COFFIN: Rory McIlroy. I hope I’m wrong on this, because the game is better when Rory is in contention at majors. Putting always has been his issue and seemingly always will be. While there isn’t as much of a premium placed on putting this week because of slower greens, he may still have to hit it close. Super close.



What will be the winning score?

HOGGARD: 10 under. The last two Opens played at Carnoustie were won with 7-under and 6-over totals, but this week’s conditions will favor more aggressive play and lower scores. Expect to see plenty of birdies, but the great equalizer will come on Sunday when wind gusts are forecast to reach 25 mph.

LAVNER: 15 under. An Open at Carnoustie has never produced a winner lower than 9 under (Tom Watson in 1975), but never have the conditions been this susceptible to low scores. Sure, the fairway bunkers are still a one-shot penalty, but today’s big hitters can fly them. The thin, wispy rough isn’t much of a deterrent. And the wind isn’t expected to really whip until the final day.

BAGGS: 12 under. We aren’t going to see the same kind of weather we have previously witnessed at Carnoustie, and that’s a shame. Any players who catch relatively benign conditions should be able to go low, as long as they can properly navigate the fairway rollout.

COFFIN: 14 under. Walked into a local golf shop in the town of Carnoustie wearing a Golf Channel logo and the man behind the counter said, “It’ll take 14 under to win this week.” Well, he’s been here for years and seen Carnoustie host The Open twice before. He knows more about it than I do, so I’ll stick with his number.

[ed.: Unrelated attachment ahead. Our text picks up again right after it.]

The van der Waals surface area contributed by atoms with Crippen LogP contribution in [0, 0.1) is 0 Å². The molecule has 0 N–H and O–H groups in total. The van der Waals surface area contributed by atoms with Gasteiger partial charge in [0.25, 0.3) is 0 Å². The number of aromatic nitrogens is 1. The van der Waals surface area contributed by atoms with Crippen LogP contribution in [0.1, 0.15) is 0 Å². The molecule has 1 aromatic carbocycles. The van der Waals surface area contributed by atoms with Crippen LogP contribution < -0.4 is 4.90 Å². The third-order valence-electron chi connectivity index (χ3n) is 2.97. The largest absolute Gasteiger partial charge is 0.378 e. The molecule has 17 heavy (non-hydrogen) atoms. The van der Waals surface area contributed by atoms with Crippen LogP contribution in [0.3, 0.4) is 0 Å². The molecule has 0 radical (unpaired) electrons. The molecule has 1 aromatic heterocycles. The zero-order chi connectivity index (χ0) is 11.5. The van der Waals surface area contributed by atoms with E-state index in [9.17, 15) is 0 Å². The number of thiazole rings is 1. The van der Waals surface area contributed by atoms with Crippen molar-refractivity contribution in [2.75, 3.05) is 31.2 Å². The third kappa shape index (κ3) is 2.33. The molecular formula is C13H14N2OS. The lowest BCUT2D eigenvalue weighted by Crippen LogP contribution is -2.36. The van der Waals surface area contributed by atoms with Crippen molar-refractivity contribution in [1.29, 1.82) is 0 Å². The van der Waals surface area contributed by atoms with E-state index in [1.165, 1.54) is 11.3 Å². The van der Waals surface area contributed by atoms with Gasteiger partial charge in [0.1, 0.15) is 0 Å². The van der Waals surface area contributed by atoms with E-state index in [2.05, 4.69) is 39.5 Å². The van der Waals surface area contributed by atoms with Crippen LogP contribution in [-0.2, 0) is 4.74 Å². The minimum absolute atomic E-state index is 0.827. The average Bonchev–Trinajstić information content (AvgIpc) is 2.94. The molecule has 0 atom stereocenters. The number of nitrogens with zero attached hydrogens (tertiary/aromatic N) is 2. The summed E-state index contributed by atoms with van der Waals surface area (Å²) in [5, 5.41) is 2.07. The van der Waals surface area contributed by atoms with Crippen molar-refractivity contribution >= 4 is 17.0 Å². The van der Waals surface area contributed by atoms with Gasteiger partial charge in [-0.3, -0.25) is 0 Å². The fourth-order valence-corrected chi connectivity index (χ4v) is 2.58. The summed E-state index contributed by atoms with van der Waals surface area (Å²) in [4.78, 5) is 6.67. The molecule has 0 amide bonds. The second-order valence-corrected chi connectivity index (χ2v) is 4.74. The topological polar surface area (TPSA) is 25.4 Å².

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Watch: Na plays backwards flop and practices lefty

By Grill Room TeamJuly 18, 2018, 3:16 pm

Fresh off his victory at The Greenbrier, Kevin Na is taking a quite-literally-backwards approach to his Open prep.

Caddie Kenny Harms has been sharing videos of Na's early work at Carnoustie.

This one shows Na standing in a bunker and playing a flop shot over his own head (as opposed to someone else's):

While it's unlikely he'll have a need for that exact shot this week, it's far more likely a player may have to think about turning his club over and playing from the wrong side of the ball, like so:

Na has made 4 of 6 cuts at The Open and will look to improve on his best career finish, currently a T-22 in 2016 at Royal Troon.

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McIlroy growing 'comfortable' on Open courses

By Ryan LavnerJuly 18, 2018, 1:45 pm

CARNOUSTIE, Scotland – For a player who once complained about the vagaries of links golf, Rory McIlroy enters this Open with a dazzling record in the sport’s oldest championship.

Though he missed the 2015 event because of an ankle injury, McIlroy has now posted three consecutive top-5 finishes in the year’s third major.

“It’s surprising a little bit that my best form in major championships has been this tournament,” he said Wednesday, “but at the same time I’ve grown up these courses, and I’m comfortable on them. I think going to courses on The Open rota that I’ve played quite a lot. I think that helps. You have a comfort level with the golf course, and you’ve built up enough experience to know where to hit and where not to hit it.”


Full-field tee times from the 147th Open Championship

Full coverage of the 147th Open Championship


McIlroy still regrets what happened in 2015, when he “did something slightly silly” and injured his ankle while playing soccer a few weeks before the event. That came a year after he triumphed at Royal Liverpool.

“Since 2010, I couldn’t wait to play The Open at St. Andrews,” he said. “I thought that was one of my best chances to win a major.”

He tied for 42nd at Carnoustie in 2007, earning low-amateur honors.